Periods are natural and nothing to be ashamed of. Don’t let anyone tell you otherwise. We must not only normalise the physical impact they have, but also the effect they have on mental health too. Instead of shaming others, we must focus on promoting love and support during this stressful time. Whether you are reading this and relate to menstruation affecting your mental health, or want to help those close to you, I hope I can offer some useful tips in tackling this monthly battle.
Over 90% of menstruating people suffer from at least one symptom of Premenstrual Syndrome (PMS), including headaches, feeling upset, anxiety, irritability, tiredness and bloating. Linked to this, Premenstrual Dysphoric Disorder (PMDD) is a health problem similar to PMS but causes more serious symptoms, like severe irritability, depression and anxiety, and these can present themselves a week or two before the period actually starts and ease two or three days after it has begun. Yet, there is still the stigma that people on their periods are overreacting and seeking attention, even though they may be having an internal war with themselves, facing a formidable opponent to their personal growth and success.
While hormones are real chemicals that affect us, the destructive thoughts they bring do not in any way represent who we are, our intelligence, our talents and our overall mental health. It is natural to feel so emotionally distressed during menstruation that you may feel you can’t get out of bed. Hopelessness may cripple you, isolating you from the happiness you may have felt the day before and the happiness that may be found in the future. I assure you, the thoughts that are engendered during this time of the month can be soothed and there is always a way for you to prepare yourself mentally, before this self-deprecating version of yourself takes your place temporarily.
Before I began to question why I was feeling so despondent and angry during my period, I felt lonely and frustrated with the fact that I couldn’t control my emotions. This still happens now; sometimes I don’t even recognise who I am on my period. I find my thoughts being damaging towards my dreams, my regrets and my self courage. As someone who isn’t a stranger to ill-temper, I find that before, during and after my period, I react badly to those around me and I’ll admit, I say things I don’t mean and find no relief in slamming a door or two after an argument I caused to erupt. Feeling alone, I become restless, unable to sleep and losing passion for my interests. Finding control during menstruation isn’t a simple process and even after finding ways to cope, I sometimes find it impossible to counteract unhealthy thoughts.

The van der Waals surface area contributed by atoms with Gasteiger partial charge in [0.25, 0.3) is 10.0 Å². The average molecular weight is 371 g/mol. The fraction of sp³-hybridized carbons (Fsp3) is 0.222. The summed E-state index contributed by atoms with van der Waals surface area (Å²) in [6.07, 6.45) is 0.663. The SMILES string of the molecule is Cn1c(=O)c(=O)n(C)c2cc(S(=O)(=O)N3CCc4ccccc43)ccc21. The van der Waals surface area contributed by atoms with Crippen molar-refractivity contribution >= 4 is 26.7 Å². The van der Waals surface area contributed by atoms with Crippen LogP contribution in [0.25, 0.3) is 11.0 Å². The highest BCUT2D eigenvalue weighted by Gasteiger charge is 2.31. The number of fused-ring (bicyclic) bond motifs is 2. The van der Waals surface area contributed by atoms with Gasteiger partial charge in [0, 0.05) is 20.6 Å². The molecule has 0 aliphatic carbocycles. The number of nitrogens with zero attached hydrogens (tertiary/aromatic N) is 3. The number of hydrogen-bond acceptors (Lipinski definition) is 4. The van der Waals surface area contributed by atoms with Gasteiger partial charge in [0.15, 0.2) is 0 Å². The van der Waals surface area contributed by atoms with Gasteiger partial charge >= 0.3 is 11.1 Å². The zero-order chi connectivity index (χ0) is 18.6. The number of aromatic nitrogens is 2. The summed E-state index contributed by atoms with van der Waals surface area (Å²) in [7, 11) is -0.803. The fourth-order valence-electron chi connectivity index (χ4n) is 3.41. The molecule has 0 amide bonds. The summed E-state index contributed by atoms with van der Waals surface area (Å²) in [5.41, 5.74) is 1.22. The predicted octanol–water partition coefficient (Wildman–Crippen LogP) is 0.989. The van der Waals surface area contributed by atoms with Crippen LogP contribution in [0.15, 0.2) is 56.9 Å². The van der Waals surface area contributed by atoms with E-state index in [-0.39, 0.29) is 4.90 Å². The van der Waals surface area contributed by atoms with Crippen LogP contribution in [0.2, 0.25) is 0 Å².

Imagine training to become an Olympic athlete, being dedicated to wake up early every morning and train, only to be told by your biggest supporter, AKA yourself, that you don’t deserve to succeed/ you can’t succeed/ you don’t want to. Not everyone has a lifelong ambition to become an athlete, but as humans, we strive to become better versions of ourselves, in whatever makes us happiest. Personally, I love to write, but I’ve found that on my period, I tend to doubt my writing ability and words I’ve written before suddenly seem worthless and terrible. I also find my brain trying to convince me I hate my favourite book and it can be difficult to find enjoyment in anything. This is reality; this is life, for a lot of us. But don’t be deterred from trying a few coping mechanisms, because I assure you, you don’t have anything to lose and some of these have really alleviated the symptoms I experience when on my period.
How to care for yourself during menstruation:
How you can help others:
I cannot stress enough the importance of understanding mental health during menstruation, as if you’re not self-aware, you may not only hurt yourself but also hurt others. If you think you have severe symptoms, please don’t hesitate to see a doctor. There are many options out there and people who can help, such as cognitive behavioural therapy and fluoxetine- an antidepressant. If you already have a mental illness, your mental health can ameliorate during your period and you should never suffer alone. Talk to a loved one and explain how you’re feeling, as even if they don’t comprehend it now, they will once you have.
We’re here at TWE to help if you ever have any concerns or doubts and honestly, contact me or anyone from the team if you ever need someone to talk to.